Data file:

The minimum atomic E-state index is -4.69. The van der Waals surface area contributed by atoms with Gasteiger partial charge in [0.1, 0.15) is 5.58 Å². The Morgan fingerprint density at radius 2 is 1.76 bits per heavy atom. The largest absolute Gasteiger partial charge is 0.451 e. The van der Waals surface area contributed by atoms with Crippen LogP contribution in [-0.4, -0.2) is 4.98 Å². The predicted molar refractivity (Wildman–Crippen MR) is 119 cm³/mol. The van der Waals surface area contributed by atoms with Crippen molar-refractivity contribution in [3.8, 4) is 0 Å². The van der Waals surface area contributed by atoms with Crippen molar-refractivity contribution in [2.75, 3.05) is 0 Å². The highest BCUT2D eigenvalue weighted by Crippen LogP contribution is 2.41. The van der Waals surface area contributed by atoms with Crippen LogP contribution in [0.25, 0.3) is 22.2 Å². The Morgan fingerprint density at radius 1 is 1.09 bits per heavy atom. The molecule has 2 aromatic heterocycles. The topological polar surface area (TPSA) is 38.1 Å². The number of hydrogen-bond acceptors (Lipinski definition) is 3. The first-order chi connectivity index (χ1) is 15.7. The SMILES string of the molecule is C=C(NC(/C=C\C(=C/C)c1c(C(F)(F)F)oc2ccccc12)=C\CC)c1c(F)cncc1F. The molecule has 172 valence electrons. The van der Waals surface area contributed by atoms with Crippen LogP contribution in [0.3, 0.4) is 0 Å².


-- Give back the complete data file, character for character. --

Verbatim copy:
The minimum atomic E-state index is -4.69. The van der Waals surface area contributed by atoms with Gasteiger partial charge in [0.1, 0.15) is 5.58 Å². The Morgan fingerprint density at radius 2 is 1.76 bits per heavy atom. The largest absolute Gasteiger partial charge is 0.451 e. The van der Waals surface area contributed by atoms with Crippen LogP contribution in [-0.4, -0.2) is 4.98 Å². The predicted molar refractivity (Wildman–Crippen MR) is 119 cm³/mol. The van der Waals surface area contributed by atoms with Crippen molar-refractivity contribution in [3.8, 4) is 0 Å². The van der Waals surface area contributed by atoms with Crippen molar-refractivity contribution in [2.75, 3.05) is 0 Å². The highest BCUT2D eigenvalue weighted by Crippen LogP contribution is 2.41. The van der Waals surface area contributed by atoms with Crippen LogP contribution in [0.25, 0.3) is 22.2 Å². The Morgan fingerprint density at radius 1 is 1.09 bits per heavy atom. The molecule has 2 aromatic heterocycles. The topological polar surface area (TPSA) is 38.1 Å². The number of hydrogen-bond acceptors (Lipinski definition) is 3. The first-order chi connectivity index (χ1) is 15.7. The SMILES string of the molecule is C=C(NC(/C=C\C(=C/C)c1c(C(F)(F)F)oc2ccccc12)=C\CC)c1c(F)cncc1F. The molecule has 172 valence electrons. The van der Waals surface area contributed by atoms with Crippen LogP contribution in [0.3, 0.4) is 0 Å².